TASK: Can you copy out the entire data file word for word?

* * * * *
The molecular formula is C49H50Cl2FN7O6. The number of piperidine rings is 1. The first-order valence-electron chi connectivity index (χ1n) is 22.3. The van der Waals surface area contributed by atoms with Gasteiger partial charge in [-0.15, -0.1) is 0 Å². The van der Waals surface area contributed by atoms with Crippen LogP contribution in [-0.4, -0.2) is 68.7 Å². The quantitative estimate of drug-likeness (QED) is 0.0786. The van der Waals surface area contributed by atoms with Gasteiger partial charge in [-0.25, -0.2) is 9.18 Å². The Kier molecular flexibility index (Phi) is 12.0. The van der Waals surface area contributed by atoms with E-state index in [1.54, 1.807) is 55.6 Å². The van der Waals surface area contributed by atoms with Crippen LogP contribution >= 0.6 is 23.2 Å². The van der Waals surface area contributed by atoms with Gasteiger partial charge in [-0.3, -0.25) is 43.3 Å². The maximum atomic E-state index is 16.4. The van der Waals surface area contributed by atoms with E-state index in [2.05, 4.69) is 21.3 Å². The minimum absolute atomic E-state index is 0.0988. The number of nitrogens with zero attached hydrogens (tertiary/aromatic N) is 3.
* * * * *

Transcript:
The molecular formula is C49H50Cl2FN7O6. The number of piperidine rings is 1. The first-order valence-electron chi connectivity index (χ1n) is 22.3. The van der Waals surface area contributed by atoms with Gasteiger partial charge in [-0.15, -0.1) is 0 Å². The van der Waals surface area contributed by atoms with Crippen LogP contribution in [-0.4, -0.2) is 68.7 Å². The quantitative estimate of drug-likeness (QED) is 0.0786. The van der Waals surface area contributed by atoms with Gasteiger partial charge in [-0.25, -0.2) is 9.18 Å². The Kier molecular flexibility index (Phi) is 12.0. The van der Waals surface area contributed by atoms with E-state index in [1.54, 1.807) is 55.6 Å². The van der Waals surface area contributed by atoms with Crippen LogP contribution >= 0.6 is 23.2 Å². The van der Waals surface area contributed by atoms with Gasteiger partial charge in [-0.3, -0.25) is 43.3 Å². The maximum atomic E-state index is 16.4. The van der Waals surface area contributed by atoms with E-state index in [2.05, 4.69) is 21.3 Å². The minimum absolute atomic E-state index is 0.0988. The number of nitrogens with zero attached hydrogens (tertiary/aromatic N) is 3.